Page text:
Undress Your Mind: The Question of Human Sexuality

“The only unnatural sex act is that which you cannot perform.” – Alfred Kinsey

One of the perks of living in London is there is often a new exhibition opening up somewhere. Yet whilst you may find a selection of recently opened and free exhibitions, with all that London has to offer, there may not be many that immediately grab your interest.

This is not something that can be said about The Wellcome Collection’s 10-month exhibition, teasingly titled ‘The Institute of Sexology: Undress Your Mind’, ‘A free exhibition that lays bare the big questions of human sexuality’. Naturally, my attention was caught, mostly from the appeal of visiting an exhibition that promises to be both open and honest on such an intimate subject. The exhibit advertised something different from the usual on offer, even for London. My friend Rachel, my regular exhibition partner, was also intrigued and we decided to visit in the opening week.

We entered past several warning signs reminding us that the exhibition contains sexually explicit material and headed towards a suitably moodily darkened room. As our vision cleared, we found ourselves greeted by a collection of ancient sex objects behind glass, and notes on what everything was. An intriguing start.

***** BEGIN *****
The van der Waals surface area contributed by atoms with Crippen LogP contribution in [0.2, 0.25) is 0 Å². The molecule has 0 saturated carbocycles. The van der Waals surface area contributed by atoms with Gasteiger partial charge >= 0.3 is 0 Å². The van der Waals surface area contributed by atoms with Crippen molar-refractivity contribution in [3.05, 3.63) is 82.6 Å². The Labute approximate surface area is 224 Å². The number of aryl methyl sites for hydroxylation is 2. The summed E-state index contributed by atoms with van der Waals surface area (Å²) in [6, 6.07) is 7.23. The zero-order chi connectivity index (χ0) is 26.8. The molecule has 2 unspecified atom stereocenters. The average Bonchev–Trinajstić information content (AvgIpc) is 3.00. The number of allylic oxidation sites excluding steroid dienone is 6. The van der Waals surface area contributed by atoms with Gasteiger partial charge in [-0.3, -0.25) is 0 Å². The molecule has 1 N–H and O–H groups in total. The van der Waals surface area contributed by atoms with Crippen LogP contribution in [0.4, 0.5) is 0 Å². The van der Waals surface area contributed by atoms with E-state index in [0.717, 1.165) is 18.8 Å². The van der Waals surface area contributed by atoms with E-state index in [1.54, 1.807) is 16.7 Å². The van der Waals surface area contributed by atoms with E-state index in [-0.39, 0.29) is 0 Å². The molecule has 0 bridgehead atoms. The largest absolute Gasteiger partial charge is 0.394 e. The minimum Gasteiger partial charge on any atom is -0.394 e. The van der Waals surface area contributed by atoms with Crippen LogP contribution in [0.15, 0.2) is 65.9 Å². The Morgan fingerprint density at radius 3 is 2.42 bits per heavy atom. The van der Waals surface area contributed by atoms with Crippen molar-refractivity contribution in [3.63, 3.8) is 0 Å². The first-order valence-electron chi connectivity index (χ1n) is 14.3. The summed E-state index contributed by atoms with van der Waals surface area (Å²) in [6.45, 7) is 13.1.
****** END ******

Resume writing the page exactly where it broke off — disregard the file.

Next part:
The exhibition itself is very well placed out, with objects kept behind glass with a detailed but easy to read description. Ranging from erotic artwork, condoms dating back decades, charts showing the process of an orgasm and 1980s leaflets on the AIDS pandemic, there will be something in this exhibition that you’ve probably not seen before. Although a sex exhibition, the displays aren’t exactly ‘sexy’ in themselves. There isn’t much that I believe could offend a visitor. There may be a few items which could make a person blush, but nothing worse than what you could see in Fifty Shades of Grey.

Covering 150 years of information, the exhibition itself looks at our ever-changing attitudes to human sexuality, and how research over the years has contributed to a better understanding of sex. In addition to research, a look at the changing behaviour of our culture also shows the changing attitudes towards sexuality and sexual identity within our society.

In addition to the objects on display, the research of several pioneers, including William Masters & Virginia Johnson, Sigmund Freud, Marie Stopes and Alfred Kinsey are also part of the exhibition, looking at how taboos around sexuality have altered through the decades, and how sex and sexuality has been analysed and observed over time. There are also a very interesting series of letters written to Marie Stopes from people who regard her research as ‘filth’. In 1918, Stopes published her book Married Love, which provoked a great deal of controversy, in her arguing that marriages should be equal, on the topic of contraception and in her describing that female sexual desire coincides with ovulation. Quite scandalous for the time. Although banned in the US until 1931, the book sold out rapidly in the UK. The famous ‘Go Back Home’ letter on display is almost humorous to read to today’s audience.